APPLICATION EQUIPMENT |SPRAYERSAlways read the label. Use biocides safely.38GLORIA SPRAYERSSALES ENQUIRIES| t0117 967 2222 f0117 961 4122GLORIA 141T 5 LTRSPRAYER5L ORDER CODE SPGLSS5Consists of a welded stainless steel container which comes with a pressuregauge, safety relief valve, decompressionvalve & carrying straps. Other featuresinclude the brass trigger, brass pump &brass lances. 176T 5 LTR GALVANISEDSTEEL SPRAYER5L ORDER CODE SPGL176GLORIA 142T 10 LTRSPRAYER10LORDER CODE SPGL142Has the same specification as the 141Tbut a larger 10 litre capacity.172RT 10 LTR GALVANISEDSTEEL SPRAYER10 LORDER CODE SPGL172SPARES FOR GLORIA 141, 142, 176, 172BRASS LANCE EachORDER CODE SPGLO5LHOSE ASSEMBLYEachORDER CODE SPGLO5HBRASS TRIGGEREachORDER CODE SPGLO5TGLORIA SEAL KITPackORDER CODE SPGSEALCRACK/CREVICE NOZZLEEachORDER CODE SPGCCRNTELESCOPIC LANCE 1 - 2mORDER CODE SPGLBTLGLORIA FLAT FAN NOZZLE ASSEMBLYEachORDER CODE SPGLO5NGLORIA REPLACEMENT PUMPEachORDER CODE SPGLREP8765431214832567Technology | Exhibition World| May 2011 | ThE MagazinE for 32ThE global ExhibiTion coMMuniTy WWW.ExhibiTion-World.nET In late 2010, events technology provider Fish Software announced it was moving out of the tradeshow market and concentrating more on consumer and entertainment events. Rights to the company's flagship software were snapped up by US-based Alliance Tech in a deal allowing the two companies to cross-licence their respective products. Now, Alliance can use the Fish real-time measurement system alongside its own more passive technology.The real-time location (RTL) system flaunted by Fish Software is hardware-heavy: it requires each visitor to carry a badge with its own battery, which must be collected again when the visitor leaves. The venue also needs to be fitted with a system of receptors and other hardware. In fact, Fish made a strategic withdrawal from the UK after venues were slow to take up the expensive hardware installations necessary to make the system work.Alliance's flagship radio frequency identification (RFID) system, on the other hand, is passive where Fish was active: badges do not need to be individually powered and can be taken out of the venue or thrown away. While the range of the badges is only about 15 feet, the venue doesn't need the extra infrastructure to use the technology. Similar to no-touch card reader systems used by banks and public transport authorities in some countries, each badge would have an individual digital 'fingerprint' that could be picked up by sensors or scanned by stand staff. Using the unique digital signature, one could call up information about the visitor including but not nearly limited to preferred language, sector, company and potentially even buying history, or which other stands the person has visited. For example, if you bought a BMW seven years ago and walk on to the BMW stand at the Geneva International Motor Show, the on-stand salesperson would know to approach you. This could also be used by organisers to alert exhibitors on an iPad or laptop whenever a hosted buyer entered the stand.For the organiser, the real-time nature of the technology can let them see where visitors are crowding, and respond in an instant by, for example, moving a drinks stand to draw visitors through emptier areas. Exhibitor teams could be alerted to areas experiencing a high concentration of powerful buyers and send a delegation to approach them. No strings attachedWireless technology could hold the key to huge amounts of exhibition data, improving visitor and exhibitor experience and helping the organiser make sales. Mike Trudeau speaks to Alliance Tech CEO Art Borrego about what the future has in store.Art Borrego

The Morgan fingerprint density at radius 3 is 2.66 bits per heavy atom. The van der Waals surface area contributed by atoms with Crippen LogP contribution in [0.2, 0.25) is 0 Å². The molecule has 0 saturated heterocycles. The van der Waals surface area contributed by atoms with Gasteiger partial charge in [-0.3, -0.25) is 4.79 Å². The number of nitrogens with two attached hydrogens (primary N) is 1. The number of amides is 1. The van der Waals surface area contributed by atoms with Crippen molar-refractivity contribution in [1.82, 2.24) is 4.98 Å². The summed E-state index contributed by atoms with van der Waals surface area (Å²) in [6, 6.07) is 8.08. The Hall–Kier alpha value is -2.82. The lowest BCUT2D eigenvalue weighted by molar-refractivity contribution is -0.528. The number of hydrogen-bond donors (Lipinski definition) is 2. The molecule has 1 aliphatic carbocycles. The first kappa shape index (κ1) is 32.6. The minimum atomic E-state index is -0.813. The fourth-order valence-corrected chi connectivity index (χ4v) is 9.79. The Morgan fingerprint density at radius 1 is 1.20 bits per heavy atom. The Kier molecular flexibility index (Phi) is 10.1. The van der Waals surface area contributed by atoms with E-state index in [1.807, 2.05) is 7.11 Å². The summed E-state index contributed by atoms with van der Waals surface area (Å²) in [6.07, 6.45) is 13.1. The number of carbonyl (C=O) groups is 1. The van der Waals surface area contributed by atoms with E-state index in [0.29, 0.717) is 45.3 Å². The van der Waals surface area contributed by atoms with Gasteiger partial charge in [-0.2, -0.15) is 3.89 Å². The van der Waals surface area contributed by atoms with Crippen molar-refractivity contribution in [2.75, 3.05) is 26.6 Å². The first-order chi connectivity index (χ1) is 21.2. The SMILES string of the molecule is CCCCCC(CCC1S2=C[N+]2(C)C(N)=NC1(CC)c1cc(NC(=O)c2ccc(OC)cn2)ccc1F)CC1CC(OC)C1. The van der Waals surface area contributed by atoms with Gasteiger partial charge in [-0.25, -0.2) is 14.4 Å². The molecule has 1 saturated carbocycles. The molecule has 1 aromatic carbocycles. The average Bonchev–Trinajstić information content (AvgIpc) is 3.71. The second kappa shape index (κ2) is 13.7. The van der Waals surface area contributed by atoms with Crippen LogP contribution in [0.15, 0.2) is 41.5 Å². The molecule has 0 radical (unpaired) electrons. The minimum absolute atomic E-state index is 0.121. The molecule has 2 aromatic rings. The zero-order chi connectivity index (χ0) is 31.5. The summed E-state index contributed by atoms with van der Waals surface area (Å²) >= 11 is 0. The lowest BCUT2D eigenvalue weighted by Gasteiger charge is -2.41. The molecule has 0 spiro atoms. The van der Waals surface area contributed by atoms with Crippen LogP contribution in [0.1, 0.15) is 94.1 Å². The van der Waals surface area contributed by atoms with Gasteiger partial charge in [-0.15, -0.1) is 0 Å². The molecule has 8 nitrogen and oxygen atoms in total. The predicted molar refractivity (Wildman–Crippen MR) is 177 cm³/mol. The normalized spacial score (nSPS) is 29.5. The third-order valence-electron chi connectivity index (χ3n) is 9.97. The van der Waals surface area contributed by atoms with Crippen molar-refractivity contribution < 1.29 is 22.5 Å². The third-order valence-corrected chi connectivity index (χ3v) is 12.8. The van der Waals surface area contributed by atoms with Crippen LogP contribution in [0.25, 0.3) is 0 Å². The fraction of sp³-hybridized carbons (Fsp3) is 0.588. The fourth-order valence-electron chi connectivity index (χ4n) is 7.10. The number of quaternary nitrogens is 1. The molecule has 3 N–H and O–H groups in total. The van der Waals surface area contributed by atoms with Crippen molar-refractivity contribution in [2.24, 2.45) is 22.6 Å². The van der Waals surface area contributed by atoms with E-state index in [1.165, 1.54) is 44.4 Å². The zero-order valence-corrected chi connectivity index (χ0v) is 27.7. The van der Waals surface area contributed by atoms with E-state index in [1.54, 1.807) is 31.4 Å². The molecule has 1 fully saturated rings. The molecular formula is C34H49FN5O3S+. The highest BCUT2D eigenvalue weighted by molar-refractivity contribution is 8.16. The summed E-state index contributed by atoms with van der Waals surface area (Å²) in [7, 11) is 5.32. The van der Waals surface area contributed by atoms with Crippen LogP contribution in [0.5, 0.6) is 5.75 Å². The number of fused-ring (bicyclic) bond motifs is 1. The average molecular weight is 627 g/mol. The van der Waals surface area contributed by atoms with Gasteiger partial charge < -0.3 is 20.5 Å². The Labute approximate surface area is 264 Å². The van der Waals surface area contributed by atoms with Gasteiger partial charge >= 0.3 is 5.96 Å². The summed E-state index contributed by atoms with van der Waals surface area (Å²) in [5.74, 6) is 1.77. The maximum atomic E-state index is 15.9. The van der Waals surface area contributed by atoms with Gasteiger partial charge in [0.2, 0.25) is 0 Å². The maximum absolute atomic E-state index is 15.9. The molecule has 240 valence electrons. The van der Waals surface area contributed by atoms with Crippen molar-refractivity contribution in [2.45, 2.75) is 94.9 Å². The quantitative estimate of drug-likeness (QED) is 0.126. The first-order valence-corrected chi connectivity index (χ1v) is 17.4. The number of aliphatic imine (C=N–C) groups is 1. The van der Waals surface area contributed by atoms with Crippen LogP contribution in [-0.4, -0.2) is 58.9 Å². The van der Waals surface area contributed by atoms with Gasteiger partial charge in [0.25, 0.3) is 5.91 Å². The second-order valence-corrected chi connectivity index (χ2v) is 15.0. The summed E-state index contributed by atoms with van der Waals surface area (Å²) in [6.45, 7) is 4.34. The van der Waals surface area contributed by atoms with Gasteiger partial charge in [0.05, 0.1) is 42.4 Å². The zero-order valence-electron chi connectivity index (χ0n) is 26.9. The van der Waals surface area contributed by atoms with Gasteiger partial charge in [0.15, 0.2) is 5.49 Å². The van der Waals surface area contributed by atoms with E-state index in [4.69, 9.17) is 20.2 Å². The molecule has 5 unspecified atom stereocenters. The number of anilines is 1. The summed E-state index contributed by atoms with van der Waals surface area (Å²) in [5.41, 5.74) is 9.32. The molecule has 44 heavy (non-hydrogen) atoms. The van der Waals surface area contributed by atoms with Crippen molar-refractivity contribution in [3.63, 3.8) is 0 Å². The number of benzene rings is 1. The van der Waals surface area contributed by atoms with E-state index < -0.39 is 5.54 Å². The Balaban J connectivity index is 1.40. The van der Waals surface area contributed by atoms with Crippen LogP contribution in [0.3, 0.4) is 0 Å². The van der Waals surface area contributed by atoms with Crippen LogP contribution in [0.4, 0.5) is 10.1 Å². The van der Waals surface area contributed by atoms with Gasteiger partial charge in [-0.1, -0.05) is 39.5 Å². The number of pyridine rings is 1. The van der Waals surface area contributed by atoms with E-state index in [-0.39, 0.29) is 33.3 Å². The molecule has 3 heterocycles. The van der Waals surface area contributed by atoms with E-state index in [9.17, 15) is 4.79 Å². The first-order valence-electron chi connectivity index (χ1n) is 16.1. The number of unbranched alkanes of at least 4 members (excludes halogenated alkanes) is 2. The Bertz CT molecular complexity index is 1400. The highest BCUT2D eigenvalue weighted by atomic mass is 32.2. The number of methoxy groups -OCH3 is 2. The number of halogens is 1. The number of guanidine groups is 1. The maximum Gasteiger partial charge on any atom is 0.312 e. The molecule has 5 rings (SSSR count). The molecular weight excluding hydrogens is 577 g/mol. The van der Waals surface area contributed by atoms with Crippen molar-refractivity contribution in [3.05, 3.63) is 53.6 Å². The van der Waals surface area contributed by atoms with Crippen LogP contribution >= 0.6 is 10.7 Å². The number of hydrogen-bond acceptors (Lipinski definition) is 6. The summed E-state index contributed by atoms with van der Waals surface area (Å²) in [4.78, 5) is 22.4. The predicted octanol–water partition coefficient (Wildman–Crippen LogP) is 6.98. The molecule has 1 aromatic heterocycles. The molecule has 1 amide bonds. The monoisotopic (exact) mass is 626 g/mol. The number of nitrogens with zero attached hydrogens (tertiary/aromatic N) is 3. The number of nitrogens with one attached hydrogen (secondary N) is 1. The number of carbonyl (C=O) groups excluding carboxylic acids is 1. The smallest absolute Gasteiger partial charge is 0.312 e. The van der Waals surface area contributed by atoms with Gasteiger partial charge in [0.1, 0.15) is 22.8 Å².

Exhibition World | TechnologyThE magazinE for ThE global ExhibiTion communiTy WWW.ExhibiTion-World.nET | may 2011 | 33Attendance to each quadrant of the show can also be measured to assign different rates to more popular areas, and back your claims up with hard figures. "We have been successful with our current product offering and this is an additional offering," explains Borrego. "If it sounds like RTL is a better solution then we are going to propose that, but we haven't had one of those situations yet. That's one of the reasons we haven't offered it in the past. It's a bit more expensive and requires a logistical challenge to collect all those tags," he adds. "RFID is a lot more portable. We can take our technology from one venue to another and set up in a couple of days."Regardless of the method, the data offers a rich opportunity to the savvy organiser, although it requires experience and training to extract useful information from the raw numbers.According to Borrego, in the first year an organiser uses Alliance's RFID technology there might be a lack of education about what the data is and what can be done with it."The second year, they show that data to the executives and salespeople up the chain, and we get them coming to us saying they want to know more and giving suggestions of what to do. Each year you can see the level of sophistication increasing. It's a trend we see every time we have an engagement.""When you see salespeople getting excited about what marketing people are doing, and working together to drive leads, that's very exciting. Those are leads that would be put in the drawer and forgotten otherwise."However, five chains keep Alliance's RFID technology from taking off. According to Borrego, the company must raise awareness of the technology while bringing down its cost, work on effectively demonstrating its value and find ways of integrating it with other emerging technology. Finally, venues need to increase their levels of wireless connectivity. Cost is shrinking and connectivity in venues is increasing, but demonstration of value, spreading awareness and integration with other technologies are still challenges Alliance and other companies must face. When it comes to integration with other technologies, Borrego foresees an almost science-fiction-level of technological presence on the show floor: "We have got mobile and wireless technologies and a lot of digital signage, and our customers are saving money and going away from the static signs to the dynamic signs," he says. "With RFID being able to interact with signage while you are walking up the hallway, the sign becomes more relevant to you. They could even change languages, giving the attendee a better experience but also giving the host more information on the interests of the attendees."One argument against this technology is that the same near-field communication is becoming available on mobile phones, which could make Alliance's offering obsolete. This doesn't bother Borrego, as he believes people will become more reluctant to use their mobiles if they are associated with a bank account or credit card like other touch-free systems.In the end, the industry itself will decide the fate of touch-free technology. However, if we open our arms to it the potential for exhibitors and organisers alike is huge. On the BallCorbin Ball is an international consultant and speaker on all subjects event-technology related. Here he shares his insight with Exhibition World.Like in most industries, web-based software and mobile software - also web-based - are streamlining most data management points and fundamentally changing how we do business. To name a few:1.Social media is being used to promote events, build the buzz, engage clients before during and after the event. Facebook, Twitter, Scvngr, Foursquare, YouTube and many more are used for this.2.Traditional lead retrieval models will eventually be replaced by a variety of new, emerging technologies. Instead of one-way, booth-bound contact exchange it will be accessible to all. Options include card-scanning apps, QR codes, Near Field Recognition and many more.3.The hassle of dealing with the exhibition service desk to order services or find you freight, for example, will be made much easier with mobile apps such as Freemans Concierge.4.Mobile apps will assist wayfinding throughout a hall and a facility.5.Augmented reality will play a role in wayfinding and info exchange.The web is a global phenomenon. The key for events is to have easy access to wireless broadband signal. Countries around the world are understanding this and building accordingly.Once the wireless infrastructure is built, the key factor is mindset. There are many tools available now, and they are easy to use. The development tools are richer and easier to use than ever before. The biggest obstacle is human resistance to change. Things are changing rapidly and there is a great need for technology education. Sometimes, the high-end decision-makers just don't get it. Most modern cultures recognise the importance of business exchange and trade. Meetings and tradeshows are about bringing people together, and this helps in increasing understanding of cultures. It is certainly important to be respectful of culture, but the desire for people to come together for business exchange will often soften the differences.